Article published: Thursday, July 24th 2014
A snail with blue and white striped shell makes its way towards distant gates on the horizon, under a cloud of psychedelic colours. Sean, an inmate of HM Prison Garth, has painted the standout piece Snail Porridge, of the recent eponymous exhibition at Castlefield Gallery. The painting is accompanied by a quote: ‘Days and nights merge and mesh together with no discernible end. The snail leaves part of itself in a slimy oily mess. Needs guidance, not pity.’
Prisoners, patients in secure hospitals, children in secure homes, and those on probation created a mix of visual art, music and writing for the exhibition curated by the artist Bob and Roberta Smith. The exhibition drew attention to artists working outside the conventional art world, and focused on personal experiences of incarceration and mental illness in the North West. Institutions including Ashworth Hospital, HMP Liverpool, and The Spinney Secure Mental Health Unit were represented.
Snail Porridge was the result of a collaboration between prison arts charity The Koestler Trust, Castlefield Gallery, and Bob and Roberta Smith, a pseudonym of the artist Patrick Brill.
The white cube space of the gallery was transformed for the exhibition. A rickety Victorian door at the entrance led to a steep wooden staircase. Descending into the main gallery, visitors were greeted by bright yellow walls and office shelving holding clay sculptures. A kaleidoscope of colourful artwork crowded the walls, covering any space available.
Smith was inspired by a visit to the headquarters of the Koestler Trust, and curated the exhibition to evoke the ‘determination and generosity’ of the charity by partially recreating their offices within the gallery space. He selected the works in the exhibition from entries to the Koestler Awards, which for fifty years have celebrated artistic achievement within the criminal justice system and secure sectors through annual exhibitions across the UK. Every year, thousands of artworks are sent from prisons and secure establishments to be judged for the awards.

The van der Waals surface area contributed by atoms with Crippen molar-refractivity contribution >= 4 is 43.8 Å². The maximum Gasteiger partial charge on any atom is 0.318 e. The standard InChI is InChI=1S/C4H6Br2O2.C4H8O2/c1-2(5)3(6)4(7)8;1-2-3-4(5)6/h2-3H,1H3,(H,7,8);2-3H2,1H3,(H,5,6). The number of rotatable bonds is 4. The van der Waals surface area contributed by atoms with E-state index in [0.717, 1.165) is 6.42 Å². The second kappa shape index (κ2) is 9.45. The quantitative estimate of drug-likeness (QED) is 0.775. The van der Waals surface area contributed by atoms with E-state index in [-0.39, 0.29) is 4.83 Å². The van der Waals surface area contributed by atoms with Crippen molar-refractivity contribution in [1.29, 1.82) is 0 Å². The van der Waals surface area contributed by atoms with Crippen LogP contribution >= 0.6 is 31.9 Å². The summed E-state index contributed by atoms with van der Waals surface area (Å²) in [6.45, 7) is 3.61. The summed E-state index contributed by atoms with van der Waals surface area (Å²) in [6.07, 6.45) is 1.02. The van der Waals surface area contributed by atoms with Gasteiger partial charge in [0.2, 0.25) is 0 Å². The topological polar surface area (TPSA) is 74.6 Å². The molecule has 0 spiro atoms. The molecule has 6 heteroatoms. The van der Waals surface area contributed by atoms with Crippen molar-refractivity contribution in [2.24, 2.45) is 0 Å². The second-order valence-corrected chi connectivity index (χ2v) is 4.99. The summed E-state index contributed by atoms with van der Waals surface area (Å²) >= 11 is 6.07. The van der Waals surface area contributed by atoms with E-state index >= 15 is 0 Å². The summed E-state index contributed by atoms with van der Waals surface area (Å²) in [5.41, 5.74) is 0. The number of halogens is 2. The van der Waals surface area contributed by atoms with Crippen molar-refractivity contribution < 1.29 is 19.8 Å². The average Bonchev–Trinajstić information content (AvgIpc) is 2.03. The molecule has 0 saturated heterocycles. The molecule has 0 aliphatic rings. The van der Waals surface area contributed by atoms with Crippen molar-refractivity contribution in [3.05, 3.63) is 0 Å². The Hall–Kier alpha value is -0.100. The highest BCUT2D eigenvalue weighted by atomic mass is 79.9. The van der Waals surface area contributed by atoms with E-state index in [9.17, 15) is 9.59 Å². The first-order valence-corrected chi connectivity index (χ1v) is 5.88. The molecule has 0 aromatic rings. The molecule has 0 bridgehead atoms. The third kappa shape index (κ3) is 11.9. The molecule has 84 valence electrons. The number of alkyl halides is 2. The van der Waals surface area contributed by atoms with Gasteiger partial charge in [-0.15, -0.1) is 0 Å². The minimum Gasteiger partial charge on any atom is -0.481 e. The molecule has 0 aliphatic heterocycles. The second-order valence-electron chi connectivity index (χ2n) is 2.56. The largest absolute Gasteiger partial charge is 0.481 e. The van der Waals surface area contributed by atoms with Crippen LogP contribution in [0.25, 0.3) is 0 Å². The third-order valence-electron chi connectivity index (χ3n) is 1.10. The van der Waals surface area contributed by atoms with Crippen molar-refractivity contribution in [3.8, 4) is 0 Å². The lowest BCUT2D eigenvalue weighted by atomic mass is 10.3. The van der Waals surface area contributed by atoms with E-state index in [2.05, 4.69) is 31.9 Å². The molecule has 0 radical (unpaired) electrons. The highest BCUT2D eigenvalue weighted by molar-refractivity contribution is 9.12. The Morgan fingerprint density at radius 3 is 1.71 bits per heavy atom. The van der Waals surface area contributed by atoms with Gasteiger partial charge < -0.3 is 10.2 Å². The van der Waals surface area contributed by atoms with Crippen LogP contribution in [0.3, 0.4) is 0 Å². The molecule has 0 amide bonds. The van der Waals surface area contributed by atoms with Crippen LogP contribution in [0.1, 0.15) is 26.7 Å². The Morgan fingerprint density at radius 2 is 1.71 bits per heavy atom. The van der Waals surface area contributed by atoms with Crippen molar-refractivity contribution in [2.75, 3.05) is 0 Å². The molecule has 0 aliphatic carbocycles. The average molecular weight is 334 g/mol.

Smith is known for his DIY and protest ethos, and for using text and sign writing to advocate the social value of art. His documentary Make Your Own Damn Art argued that art belongs to everyone, and has a vital role to play in democratic society. His 2011 piece Letter to Michael Gove denounced the then education secretary’s proposed eradication of art from the British school syllabus. He created The Art Party, which campaigns for art and design to be given a central place in the school curriculum.
In a glowing tribute to the Koestler Trust, Smith created a new work for the show which proclaimed: ‘The Koestler Trust promotes art that provides a future and a direction: develops skills, awards ability and creates conversation… I think the real value of art is the hope it brings’.
Themes explored in the exhibition were remembered images of life outside, with many paintings of mountains, trees and beaches. The piece Deal or No Deal was a pencil drawing exploring the journey taken during life in prison, another common theme. Many artists used art as a tool to escape to fantasy worlds, creating experimental patterns, and dream-like pictures of magical landscapes inhabited by dragons, unknown plants, rivers and castles.
Snail Porridge is part of the Self-Made strand of curated programmes at Castlefield Gallery, which once a year sees art by non-academically trained artists, or fellow creatives like hackers and writers featured in an exhibition.
Kwong Lee, director of Castlefield, said: ‘One artist in Snail Porridge is currently on probation, and he lives in an area where we have one of our new arts spaces. We will invite him to an open studio environment, with the opportunity to take on a project space. Hopefully he will become part of our local artistic community.’
For Lee, the Self-Made programme is a nod to self taught artists. ‘These people make art but may not deal with the contemporary art world in general, as it can be very niche and insular’, he said. ‘The viewpoint that art is not for the elite is a strong message of this exhibition.’
The exhibition comes at a time of national debate of the role of the arts in prisons, and the question of whether prisoners ‘deserve’ the privilege of art. Justice Secretary Chris Grayling passed a policy banning books and art materials from being posted into prisons in November. Public opposition to the ban came from poet laureate Carol Ann Duffy and singer activist Billy Brag, supporting the view that the arts have a positive role in rehabilitation. Kwong Lee agreed that art should ask questions about our society and social system. ‘Hopefully our shows create a dialogue,’ he said.
A strong element of this exhibition was the programming that accompanied it. Events included a discussion on arts education, and presentations from artists and art therapists who have worked with prisoners. In-depth tours of the gallery drew a diverse audience, including service users from a local homeless charity, families of prisoners, prison workers, and local artist practitioners. This was a comprehensive overview of the practical, ethical, and socio-political issues raised by making art in prisons.
Snail Porridge offered a rare glimpse into a world that most audience members have never experienced, or had access to. Artwork by prisoners personalised those who are incarcerated, highlighting their histories, talents and potential. The lasting message was that creativity can flourish in the most adverse circumstances.
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